Lumo’s Shorts Will Improve Your Posture
The new workout clothing has built-in sensors that the company claims will help you become a better, faster runner
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Improving your posture is key to becoming a better runner. Trouble is, that's not easy to do unless you have a coach. Lumo (creator of the anti-slouch Lift sensor) wants to fix that problem with its new line of workout wear.
The clothing, which includes a set of tights for women ($169) and shorts for men ($149), is embedded with a nine-axis sensor at the base of your spine that's about the size of an energy gel. The sensor constantly measures metrics, such as the rotation of your pelvis and the up and down movement of your torso. With this data, it can watch for things pelvic drop (which tells you if you slouch or have tight hips) and bounce (how much time you spend going up and down versus forward). The clothing analyzes those numbers, then provides live coaching via the smartphone app and Bluetooth headphones. If you’d rather run in peace, the clothing has onboard memory, so you can eyeball how to improve your form after each effort.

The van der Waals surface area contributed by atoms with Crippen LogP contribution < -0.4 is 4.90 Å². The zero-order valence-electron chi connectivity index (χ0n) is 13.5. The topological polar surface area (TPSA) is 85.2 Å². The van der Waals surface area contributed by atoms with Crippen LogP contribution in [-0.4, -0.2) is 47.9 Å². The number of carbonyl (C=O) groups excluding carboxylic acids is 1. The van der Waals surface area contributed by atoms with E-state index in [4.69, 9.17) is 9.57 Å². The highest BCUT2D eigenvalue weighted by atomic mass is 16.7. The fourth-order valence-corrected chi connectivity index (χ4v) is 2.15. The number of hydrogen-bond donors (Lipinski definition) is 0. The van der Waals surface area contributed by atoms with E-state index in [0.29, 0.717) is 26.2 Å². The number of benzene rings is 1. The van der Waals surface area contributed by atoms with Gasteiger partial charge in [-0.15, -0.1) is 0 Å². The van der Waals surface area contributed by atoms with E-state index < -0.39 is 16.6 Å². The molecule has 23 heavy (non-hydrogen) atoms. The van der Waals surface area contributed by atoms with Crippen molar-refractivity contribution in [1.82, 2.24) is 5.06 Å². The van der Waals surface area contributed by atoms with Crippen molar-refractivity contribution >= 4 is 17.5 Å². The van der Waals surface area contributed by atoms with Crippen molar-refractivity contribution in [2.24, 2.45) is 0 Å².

While I’ve disliked other sensor-laden clothing I’ve tested, mainly because of bulky batteries and clunky apps, Lumo seems to have addressed those complaints. The data its clothing provides is useful to any runner and its data-delivery system is smart. And the stuff is actually comfortable: Lumo collaborated with Mas Holdings (Lululemon’s manufacturer) on fit and design and with Flextronics (which has worked with Apple and other tech leaders) on hardware. “Technology is most successful when it’s invisible and fits with everyday life or habits,” says Monisha Perkash, Lumo’s CEO. “We’re used to wearing clothes. So we believe the future is integration.”
Both Lumo pieces will run for a month on one charge and can be washed with the battery in place. As far as I know, it's the only smart clothing with that capacity. If all these details hold true when the products launch in March, Lumo could be the first brand that gives us what we want from wearable tech: barely-there awareness of gadgetry, but insights that let us reach our full fitness potential.